Lymphoid cells in most patients with chronic lymphocytic leukemia (CLL), when treated with rituximab, become CD20-. This is thought to be due to masking of CD20 by rituximab. We used specific antimouse immunoglobulin antibodies to detect rituximab on the surface of CLL lymphocytes and we demonstrate that rituximab is rarely detectable after therapy. Only 3 of 65 patients with CLL had rituximab detectable on their lymphocytes after rituximab therapy despite the fact that most had no detectable CD20 expression. In vitro mixing of CLL or Raji cells with rituximab demonstrated that rituximab was detectable on the surface of cells due to its binding to CD20. However, the addition of plasma led to the down-modulation of CD20 expression, and the rituximab became undetectable. This down-modulation of CD20 protein expression was associated with a down-modulation of CD20 mRNA. CLL cells that lost their CD20 expression regained CD20 expression after 24 hours in culture. These data suggest that rituximab therapy leads to a substantial but transient down-modulation of CD20 expression and that negativity for CD20 in cells from patients treated with rituximab is not necessarily due to CD20 masking. The importance of this down-modulation in the efficacy of current therapy with rituximab needs further investigation.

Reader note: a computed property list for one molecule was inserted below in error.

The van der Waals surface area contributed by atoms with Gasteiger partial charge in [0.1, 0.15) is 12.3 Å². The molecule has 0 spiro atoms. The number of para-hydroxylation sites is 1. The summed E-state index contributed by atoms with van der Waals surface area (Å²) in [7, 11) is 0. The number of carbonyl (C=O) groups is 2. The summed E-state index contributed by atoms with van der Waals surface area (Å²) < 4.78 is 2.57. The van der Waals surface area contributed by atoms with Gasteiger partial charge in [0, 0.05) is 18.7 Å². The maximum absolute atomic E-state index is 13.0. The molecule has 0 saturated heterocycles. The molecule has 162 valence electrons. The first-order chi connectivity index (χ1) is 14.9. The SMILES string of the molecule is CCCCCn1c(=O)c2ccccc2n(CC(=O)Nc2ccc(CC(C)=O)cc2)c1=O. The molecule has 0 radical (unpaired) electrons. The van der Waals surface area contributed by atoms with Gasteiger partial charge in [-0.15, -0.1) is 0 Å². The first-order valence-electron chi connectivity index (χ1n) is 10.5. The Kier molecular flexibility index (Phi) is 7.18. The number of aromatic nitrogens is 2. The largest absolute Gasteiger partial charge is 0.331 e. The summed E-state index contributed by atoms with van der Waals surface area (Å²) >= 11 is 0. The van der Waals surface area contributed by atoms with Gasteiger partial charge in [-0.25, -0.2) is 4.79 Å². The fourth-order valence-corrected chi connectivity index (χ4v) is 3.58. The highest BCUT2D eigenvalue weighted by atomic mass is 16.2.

ASJC Scopus subject areas
- Cell Biology